Dollar Cost Averaging vs. Lump Sum: The Definitive Guide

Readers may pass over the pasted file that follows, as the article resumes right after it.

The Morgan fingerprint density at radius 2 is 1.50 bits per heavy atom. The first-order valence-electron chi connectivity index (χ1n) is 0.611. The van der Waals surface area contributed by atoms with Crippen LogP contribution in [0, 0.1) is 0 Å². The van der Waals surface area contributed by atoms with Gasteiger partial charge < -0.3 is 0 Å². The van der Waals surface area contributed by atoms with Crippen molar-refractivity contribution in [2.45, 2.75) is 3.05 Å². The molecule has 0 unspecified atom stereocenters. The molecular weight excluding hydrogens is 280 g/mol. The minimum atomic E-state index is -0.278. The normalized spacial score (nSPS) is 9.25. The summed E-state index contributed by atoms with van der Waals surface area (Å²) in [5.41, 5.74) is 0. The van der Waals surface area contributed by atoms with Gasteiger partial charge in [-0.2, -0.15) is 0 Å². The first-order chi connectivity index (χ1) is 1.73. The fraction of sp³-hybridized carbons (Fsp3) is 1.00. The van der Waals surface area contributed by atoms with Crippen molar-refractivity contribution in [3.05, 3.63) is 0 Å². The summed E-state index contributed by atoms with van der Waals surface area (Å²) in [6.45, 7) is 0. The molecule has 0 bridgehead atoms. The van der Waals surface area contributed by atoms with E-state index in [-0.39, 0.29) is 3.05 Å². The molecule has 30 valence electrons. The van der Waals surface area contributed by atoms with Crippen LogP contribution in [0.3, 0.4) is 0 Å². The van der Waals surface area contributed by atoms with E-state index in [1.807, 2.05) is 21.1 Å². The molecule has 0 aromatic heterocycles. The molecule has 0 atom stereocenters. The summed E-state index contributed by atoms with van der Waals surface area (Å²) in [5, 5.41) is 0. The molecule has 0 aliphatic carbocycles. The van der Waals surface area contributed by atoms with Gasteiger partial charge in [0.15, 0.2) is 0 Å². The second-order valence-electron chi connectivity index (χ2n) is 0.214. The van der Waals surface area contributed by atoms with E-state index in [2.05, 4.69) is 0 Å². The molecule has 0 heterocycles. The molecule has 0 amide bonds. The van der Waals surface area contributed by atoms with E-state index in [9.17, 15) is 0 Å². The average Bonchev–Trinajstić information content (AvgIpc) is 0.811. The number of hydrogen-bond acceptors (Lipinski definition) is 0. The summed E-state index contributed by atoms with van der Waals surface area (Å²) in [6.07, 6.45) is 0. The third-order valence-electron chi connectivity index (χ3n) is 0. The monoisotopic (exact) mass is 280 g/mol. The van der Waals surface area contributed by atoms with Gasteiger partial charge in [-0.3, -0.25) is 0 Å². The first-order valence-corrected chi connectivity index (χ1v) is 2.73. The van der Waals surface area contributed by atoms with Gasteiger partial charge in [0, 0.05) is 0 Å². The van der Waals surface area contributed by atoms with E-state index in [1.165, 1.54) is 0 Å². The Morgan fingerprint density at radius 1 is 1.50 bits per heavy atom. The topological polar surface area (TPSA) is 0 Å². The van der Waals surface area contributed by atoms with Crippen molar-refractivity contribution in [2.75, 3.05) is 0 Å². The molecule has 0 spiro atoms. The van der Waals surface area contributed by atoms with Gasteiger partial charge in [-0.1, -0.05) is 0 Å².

We often get asked by clients if we can take their lumpsum and deploy into x equal tranches over the next x weeks/months i.e, what is termed as ‘Dollar Cost Averaging’. Nick Maguilli of Ritholtz Wealth Management, in this blog supported by ample amounts of data driven analysis shows why you are better off deploying at one go as opposed to staggering it. The rationale is that whilst deploying at one go or staggering the investment both are random acts, in an upward trending asset class, a lumpsum increases the time for which the capital is at work. Using the S&P500 between 1997-2020, he shows that a lumpsum investing approach outperforms the 24 month Dollar Cost Averaging approach 78% of the time with an average outperformance of 5%. Even more counter intuitively, he shows that this outperformance sustains even on a risk adjusted basis with a greater Sharpe ratio. However, as one would expect, the outperformance reduces for riskier assets which have higher volatilities as the probability of the stagger picking up lower entry points grows. Indeed, for our Consistent Compounders strategy with significantly lower volatility, a lumpsum investment would outperform a staggered deployment most of the times. Of course, this doesn’t refer to the Dollar Cost Averaging or Systematic Investment Plans (SIPs) as commonly known in India where periodic cash inflows (such as salaries) are automatically channelised into an asset class – those would be more systematic savings plan as opposed to a staggered deployment strategy that the blog is referring to.